The problem is that this excess rice is of no use and simply costs the government a lot of money, which it could have otherwise used somewhere else. The larger point here is that India is currently producing more grains (both rice and wheat) than it needs. And this is largely a result of the MSP policy of the government.

At the same time, it is not producing enough of other crops like pulses and oilseeds, for which MSPs are announced, but the procurement mechanism is not as strong (though the procurement of pulses has improved over the years).

Also, it needs to be mentioned here that rice is a water guzzling crop and every extra kilo of rice procured by the government not only leads to waste of money, it also leads to a wastage of water. This is a cost that needs to be quantified.

One state which produces a lot of rice and it shouldn't, is Punjab. The paddy procurement system works very well in the state, encouraging farmers to grow rice in a semi-arid region.

This excess production of rice in the state is leading to water shortage. As The Price Policy for Kharif Crops: The Marketing Season for 2015-16 points out: "Given that this water is extracted by mining groundwater, as is being done in much of... [the] Punjab and Haryana belt (particularly in [the] case of rice), where [the] water table is receding by 33 cm each year, thereby shrinking its per capita availability."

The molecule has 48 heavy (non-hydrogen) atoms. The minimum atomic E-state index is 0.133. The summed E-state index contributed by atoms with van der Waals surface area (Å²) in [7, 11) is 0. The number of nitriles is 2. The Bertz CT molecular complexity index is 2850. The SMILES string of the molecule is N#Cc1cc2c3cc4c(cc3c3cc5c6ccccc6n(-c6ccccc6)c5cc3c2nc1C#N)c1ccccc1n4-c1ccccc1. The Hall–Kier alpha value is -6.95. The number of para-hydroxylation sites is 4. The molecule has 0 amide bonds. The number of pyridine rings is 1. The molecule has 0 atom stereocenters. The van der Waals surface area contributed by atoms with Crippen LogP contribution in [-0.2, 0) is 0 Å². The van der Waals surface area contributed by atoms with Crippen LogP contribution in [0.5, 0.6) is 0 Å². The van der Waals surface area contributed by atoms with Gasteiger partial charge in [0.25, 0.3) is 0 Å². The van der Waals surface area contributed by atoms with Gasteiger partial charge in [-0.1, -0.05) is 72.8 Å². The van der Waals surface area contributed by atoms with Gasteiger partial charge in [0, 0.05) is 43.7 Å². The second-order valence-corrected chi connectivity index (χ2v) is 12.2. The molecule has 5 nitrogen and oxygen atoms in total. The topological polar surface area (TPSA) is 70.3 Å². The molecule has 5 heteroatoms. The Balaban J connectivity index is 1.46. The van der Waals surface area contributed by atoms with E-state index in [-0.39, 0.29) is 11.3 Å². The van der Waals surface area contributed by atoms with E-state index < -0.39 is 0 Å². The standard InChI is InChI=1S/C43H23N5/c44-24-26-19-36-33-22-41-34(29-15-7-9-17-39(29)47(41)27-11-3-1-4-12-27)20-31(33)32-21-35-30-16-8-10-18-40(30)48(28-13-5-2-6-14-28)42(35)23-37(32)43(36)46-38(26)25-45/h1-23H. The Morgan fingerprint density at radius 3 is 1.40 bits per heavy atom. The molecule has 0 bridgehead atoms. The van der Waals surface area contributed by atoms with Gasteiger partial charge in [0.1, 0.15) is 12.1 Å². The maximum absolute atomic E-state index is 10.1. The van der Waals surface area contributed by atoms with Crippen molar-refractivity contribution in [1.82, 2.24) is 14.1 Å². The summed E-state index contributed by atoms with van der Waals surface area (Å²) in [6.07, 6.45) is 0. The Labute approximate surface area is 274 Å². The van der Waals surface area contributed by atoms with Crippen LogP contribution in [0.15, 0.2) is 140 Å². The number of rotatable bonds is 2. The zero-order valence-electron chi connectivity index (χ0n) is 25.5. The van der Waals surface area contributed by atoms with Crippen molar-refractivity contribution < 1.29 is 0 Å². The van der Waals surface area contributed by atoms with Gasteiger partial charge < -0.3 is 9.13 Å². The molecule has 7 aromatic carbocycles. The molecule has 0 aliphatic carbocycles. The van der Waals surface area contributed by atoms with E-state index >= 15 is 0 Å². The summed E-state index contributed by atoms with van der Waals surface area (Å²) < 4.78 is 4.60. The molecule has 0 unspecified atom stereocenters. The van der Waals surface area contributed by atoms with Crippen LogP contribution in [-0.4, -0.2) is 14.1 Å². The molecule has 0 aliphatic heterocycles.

As I keep saying, the first order effects in economics are easy to figure out. But it's the second order effects which are more difficult to figure out and which cause more damage in the long run.

But then who is bothered about the long run?

Regards,

Vivek Kaul
Vivek Kaul
Editor, Vivek Kaul's Diary

PS: When the markets nosedive, that's the best time to put wealth building in motion. Small caps are crashing - that only means there is more opportunity than ever to buy them up - get our market-beating small caps recommendations here.

Disclaimer:
The views mentioned above are of the author only. Data and charts, if used, in the article have been sourced from available information and has not been authenticated by any statutory authority. The author and Equitymaster, do not claim it to be accurate nor accept any responsibility for the same. Please read the detailed Terms of Use of the web site.
© Equitymaster Agora Research Private Limited